The headline says:
Tech's dark potential troubles terror expert
And the article, in the San Jose Mercury News, reports:
Five years from now, a wave of cyber attacks cripples the Internet infrastructure and global finance. One terrorist assault targets a supercomputer hub at Moffett Field near Mountain View.
At the same time, accelerated advances in computer science and biotechnology raise the prospect of genetic enhancement that could lead to 'super kids', and computer hookups to the brain that could alter the nature of humanity.
In Richard Clarke's new thriller Breakpoint, an unusual blend of science fiction, politics and tech talk, the world is a more dangerous place. China is a prime suspect in the attacks, along with Russian mobsters, a shadowy group of hackers and some right-wing anti-technology militants.
But Clarke, who made headlines as terrorism czar in the Clinton and Bush administrations, has set out to write something much more than a fast-paced airport read.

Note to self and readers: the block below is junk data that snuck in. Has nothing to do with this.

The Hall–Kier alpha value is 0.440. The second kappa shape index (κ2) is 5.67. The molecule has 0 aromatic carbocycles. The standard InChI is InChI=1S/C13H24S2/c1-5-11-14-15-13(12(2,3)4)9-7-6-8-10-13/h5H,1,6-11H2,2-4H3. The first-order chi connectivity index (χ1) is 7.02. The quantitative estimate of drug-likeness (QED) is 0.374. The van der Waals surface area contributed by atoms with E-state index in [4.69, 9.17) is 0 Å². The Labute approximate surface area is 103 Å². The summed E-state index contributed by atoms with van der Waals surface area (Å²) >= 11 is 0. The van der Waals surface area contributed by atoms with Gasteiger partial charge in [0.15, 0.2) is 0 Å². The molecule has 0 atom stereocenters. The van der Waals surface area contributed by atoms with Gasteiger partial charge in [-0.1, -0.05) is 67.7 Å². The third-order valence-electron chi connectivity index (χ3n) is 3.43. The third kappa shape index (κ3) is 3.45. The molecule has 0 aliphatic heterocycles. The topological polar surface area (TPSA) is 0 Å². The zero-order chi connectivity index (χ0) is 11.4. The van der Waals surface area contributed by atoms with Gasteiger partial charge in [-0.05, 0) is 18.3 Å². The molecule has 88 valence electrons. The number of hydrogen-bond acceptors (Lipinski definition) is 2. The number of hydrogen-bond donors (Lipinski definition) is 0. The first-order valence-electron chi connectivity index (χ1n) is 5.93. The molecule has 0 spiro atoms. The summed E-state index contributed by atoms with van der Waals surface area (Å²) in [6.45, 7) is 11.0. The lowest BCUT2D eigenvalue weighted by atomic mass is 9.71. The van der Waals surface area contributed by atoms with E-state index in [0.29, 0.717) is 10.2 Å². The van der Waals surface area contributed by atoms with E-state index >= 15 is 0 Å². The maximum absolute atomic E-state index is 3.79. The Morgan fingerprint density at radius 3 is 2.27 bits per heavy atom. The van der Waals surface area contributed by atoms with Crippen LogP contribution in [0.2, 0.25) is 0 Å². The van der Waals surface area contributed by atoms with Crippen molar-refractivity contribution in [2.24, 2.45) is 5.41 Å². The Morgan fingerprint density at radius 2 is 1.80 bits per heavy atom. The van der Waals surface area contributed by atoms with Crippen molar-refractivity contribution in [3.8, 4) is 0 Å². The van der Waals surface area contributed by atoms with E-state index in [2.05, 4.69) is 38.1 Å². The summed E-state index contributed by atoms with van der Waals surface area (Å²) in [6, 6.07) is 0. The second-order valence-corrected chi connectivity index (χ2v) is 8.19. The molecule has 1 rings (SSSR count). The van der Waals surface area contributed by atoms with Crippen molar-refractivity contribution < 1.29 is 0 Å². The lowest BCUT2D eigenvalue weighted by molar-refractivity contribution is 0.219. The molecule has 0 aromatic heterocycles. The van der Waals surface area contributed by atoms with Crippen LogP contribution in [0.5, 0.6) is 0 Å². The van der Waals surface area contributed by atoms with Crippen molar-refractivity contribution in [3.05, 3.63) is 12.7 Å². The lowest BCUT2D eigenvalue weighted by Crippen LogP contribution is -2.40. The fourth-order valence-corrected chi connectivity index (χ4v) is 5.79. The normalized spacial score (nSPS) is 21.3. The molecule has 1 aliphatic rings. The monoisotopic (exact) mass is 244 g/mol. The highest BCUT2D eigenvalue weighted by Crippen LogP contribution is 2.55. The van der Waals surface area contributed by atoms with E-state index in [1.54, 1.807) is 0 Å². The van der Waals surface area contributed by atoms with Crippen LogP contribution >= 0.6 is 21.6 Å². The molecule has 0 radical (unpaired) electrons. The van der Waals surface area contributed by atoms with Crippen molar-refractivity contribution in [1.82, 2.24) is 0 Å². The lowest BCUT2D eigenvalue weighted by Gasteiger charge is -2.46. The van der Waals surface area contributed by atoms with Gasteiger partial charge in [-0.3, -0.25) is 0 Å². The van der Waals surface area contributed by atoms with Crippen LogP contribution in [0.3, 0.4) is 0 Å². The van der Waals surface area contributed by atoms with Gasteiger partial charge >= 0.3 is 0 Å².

With a plot sure to create a buzz in the tech community, he wants to generate a debate from Silicon Valley to Washington on difficult ethical and practical questions he thinks will demand attention in the next 10 years. . .
Clarke concedes it's difficult to predict when emerging technologies in genetic engineering, for example, could be widely available.
And even if U.S. regulations are adopted, rapid research will happen outside the country, he adds, just as restrictions on embryonic stem cell research prompted research elsewhere.
"We need to be aware of what's coming, because sometimes new technologies burst on the scene before we decide if we want them and what the consequences are," Clarke said during an interview. . .
James Hughes, a bioethicist and sociologist, said, "The scenarios Clarke describes are quite plausible," though genetic enhancements will require years of clinical trials with animals and face serious liability problems.
The U.S. military has conducted research in brain-computer linkages, exoskeleton body suits to enhance strength and endurance and pharmaceuticals to improve stamina. Clarke includes a five-page author's note that describes the status of technologies he refers to in the book.
Some of these developments "scare the hell out of some people," said Hughes, director of the Institute for Ethics and Emerging Technologies. He favors the use of new technologies to improve human capability, with some controls. . .
Read the rest.